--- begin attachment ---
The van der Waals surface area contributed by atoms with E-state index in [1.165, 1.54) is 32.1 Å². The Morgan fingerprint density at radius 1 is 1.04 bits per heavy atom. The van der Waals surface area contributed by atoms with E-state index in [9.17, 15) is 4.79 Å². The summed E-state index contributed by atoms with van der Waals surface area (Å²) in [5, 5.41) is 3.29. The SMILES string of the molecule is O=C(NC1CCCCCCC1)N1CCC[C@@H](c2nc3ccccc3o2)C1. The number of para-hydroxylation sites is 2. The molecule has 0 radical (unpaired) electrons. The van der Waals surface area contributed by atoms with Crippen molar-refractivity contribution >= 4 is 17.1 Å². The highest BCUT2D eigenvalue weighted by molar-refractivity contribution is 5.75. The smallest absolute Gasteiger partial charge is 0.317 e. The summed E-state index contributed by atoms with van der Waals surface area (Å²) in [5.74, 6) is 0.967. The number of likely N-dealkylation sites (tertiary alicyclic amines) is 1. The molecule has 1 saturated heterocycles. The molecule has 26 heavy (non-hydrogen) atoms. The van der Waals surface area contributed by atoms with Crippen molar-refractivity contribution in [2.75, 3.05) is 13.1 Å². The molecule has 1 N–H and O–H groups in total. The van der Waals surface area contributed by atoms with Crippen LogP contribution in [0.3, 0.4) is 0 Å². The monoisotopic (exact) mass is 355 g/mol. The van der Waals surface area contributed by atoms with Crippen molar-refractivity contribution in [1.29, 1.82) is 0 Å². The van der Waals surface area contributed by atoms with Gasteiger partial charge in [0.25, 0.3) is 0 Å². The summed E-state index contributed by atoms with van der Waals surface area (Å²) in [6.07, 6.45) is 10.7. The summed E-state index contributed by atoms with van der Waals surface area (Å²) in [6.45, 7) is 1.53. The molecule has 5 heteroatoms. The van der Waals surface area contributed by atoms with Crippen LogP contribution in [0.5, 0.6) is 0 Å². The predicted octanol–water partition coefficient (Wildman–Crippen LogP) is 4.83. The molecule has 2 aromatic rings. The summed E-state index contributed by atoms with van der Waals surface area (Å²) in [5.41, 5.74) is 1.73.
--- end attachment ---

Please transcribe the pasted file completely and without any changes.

The van der Waals surface area contributed by atoms with E-state index in [1.165, 1.54) is 32.1 Å². The Morgan fingerprint density at radius 1 is 1.04 bits per heavy atom. The van der Waals surface area contributed by atoms with E-state index in [9.17, 15) is 4.79 Å². The summed E-state index contributed by atoms with van der Waals surface area (Å²) in [5, 5.41) is 3.29. The SMILES string of the molecule is O=C(NC1CCCCCCC1)N1CCC[C@@H](c2nc3ccccc3o2)C1. The number of para-hydroxylation sites is 2. The molecule has 0 radical (unpaired) electrons. The van der Waals surface area contributed by atoms with Crippen molar-refractivity contribution >= 4 is 17.1 Å². The highest BCUT2D eigenvalue weighted by molar-refractivity contribution is 5.75. The smallest absolute Gasteiger partial charge is 0.317 e. The summed E-state index contributed by atoms with van der Waals surface area (Å²) in [5.74, 6) is 0.967. The number of likely N-dealkylation sites (tertiary alicyclic amines) is 1. The molecule has 1 saturated heterocycles. The molecule has 26 heavy (non-hydrogen) atoms. The van der Waals surface area contributed by atoms with Crippen molar-refractivity contribution in [2.75, 3.05) is 13.1 Å². The molecule has 1 N–H and O–H groups in total. The van der Waals surface area contributed by atoms with Crippen LogP contribution in [0.3, 0.4) is 0 Å². The monoisotopic (exact) mass is 355 g/mol. The van der Waals surface area contributed by atoms with Crippen molar-refractivity contribution in [1.29, 1.82) is 0 Å². The van der Waals surface area contributed by atoms with Gasteiger partial charge in [0.25, 0.3) is 0 Å². The summed E-state index contributed by atoms with van der Waals surface area (Å²) in [6.07, 6.45) is 10.7. The summed E-state index contributed by atoms with van der Waals surface area (Å²) in [6.45, 7) is 1.53. The molecule has 5 heteroatoms. The van der Waals surface area contributed by atoms with Crippen LogP contribution in [0.5, 0.6) is 0 Å². The predicted octanol–water partition coefficient (Wildman–Crippen LogP) is 4.83. The molecule has 2 aromatic rings. The summed E-state index contributed by atoms with van der Waals surface area (Å²) in [5.41, 5.74) is 1.73.